This book introduces the reader to the general theory of partially ordered sets, i.e., posets. The text is presented in a rather informal manner, with interesting examples and computations, which rely on the Hasse diagram to build graphical intuition for the structure of finite posets. The proofs of a small number of theorems is included in the appendix. Important examples especially the Letter N poset, which plays a role akin to that of the Petersen graph in providing a candidate counterexample to many propositions, are used repeatedly throughout the text.
What people are saying - Write a review
We haven't found any reviews in the usual places.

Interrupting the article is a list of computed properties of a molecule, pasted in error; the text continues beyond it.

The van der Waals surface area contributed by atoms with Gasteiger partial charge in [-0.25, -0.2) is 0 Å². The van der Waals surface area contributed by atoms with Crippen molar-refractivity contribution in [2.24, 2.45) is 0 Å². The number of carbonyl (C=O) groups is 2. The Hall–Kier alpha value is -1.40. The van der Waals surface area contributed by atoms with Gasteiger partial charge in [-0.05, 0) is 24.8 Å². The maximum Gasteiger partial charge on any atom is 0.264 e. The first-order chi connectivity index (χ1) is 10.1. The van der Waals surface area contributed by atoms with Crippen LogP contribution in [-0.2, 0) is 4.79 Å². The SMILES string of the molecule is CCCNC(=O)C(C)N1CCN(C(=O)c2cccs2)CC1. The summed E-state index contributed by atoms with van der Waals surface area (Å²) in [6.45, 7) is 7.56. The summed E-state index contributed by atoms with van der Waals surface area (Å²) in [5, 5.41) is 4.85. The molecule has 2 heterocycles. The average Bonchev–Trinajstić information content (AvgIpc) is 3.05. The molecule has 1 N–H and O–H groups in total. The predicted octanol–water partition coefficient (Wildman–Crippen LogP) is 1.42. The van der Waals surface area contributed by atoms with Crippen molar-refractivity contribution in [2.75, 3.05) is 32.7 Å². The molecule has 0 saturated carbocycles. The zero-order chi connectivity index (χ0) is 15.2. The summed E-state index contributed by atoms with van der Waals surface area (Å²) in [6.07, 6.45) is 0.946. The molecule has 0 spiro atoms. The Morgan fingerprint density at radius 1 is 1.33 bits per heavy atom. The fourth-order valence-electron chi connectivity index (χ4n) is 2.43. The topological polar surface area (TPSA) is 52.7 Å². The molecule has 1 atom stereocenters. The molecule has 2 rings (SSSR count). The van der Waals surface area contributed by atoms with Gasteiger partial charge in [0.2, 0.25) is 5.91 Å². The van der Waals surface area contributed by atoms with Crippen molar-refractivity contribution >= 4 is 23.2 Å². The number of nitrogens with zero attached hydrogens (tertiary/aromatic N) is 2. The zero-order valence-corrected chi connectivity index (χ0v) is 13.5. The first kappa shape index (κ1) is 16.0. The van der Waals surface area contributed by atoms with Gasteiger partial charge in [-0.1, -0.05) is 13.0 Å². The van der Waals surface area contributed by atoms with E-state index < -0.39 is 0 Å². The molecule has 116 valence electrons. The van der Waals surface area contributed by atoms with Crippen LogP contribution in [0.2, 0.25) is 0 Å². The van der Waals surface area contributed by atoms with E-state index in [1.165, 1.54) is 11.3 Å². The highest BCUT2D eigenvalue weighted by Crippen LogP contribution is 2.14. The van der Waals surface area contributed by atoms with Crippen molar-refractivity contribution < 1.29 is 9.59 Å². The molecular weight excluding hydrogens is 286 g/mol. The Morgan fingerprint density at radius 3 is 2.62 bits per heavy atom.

How to Represent a Poset
Construction of New Posets
adjacency matrix angle order antichain bijective binary relation chain C4 chain of order circle order conclude connected poset Consider a poset consider the poset constant map construct count the number cover preserving Define a map definition denote the number draw the Hasse example finite poset formula full subposet given poset graph Harris isomorphism Hasse diagram hence image f(X interval order Let f letter N poset lexicographic order Li(X line segments linear extensions map g maximal chain means minimal elements N-free natural labeled posets natural number number of line one-to-one order preserving order geometry order ideals order preserving mapping ordinal sum partially ordered set paths of length point Xj poset as follows poset with Hasse poset X poset XY product order product poset Proof representation polynomial semiorder series-parallel Similarly singleton straight lines subset Suppose Theorem underlying set universally connected XY is connected XY)z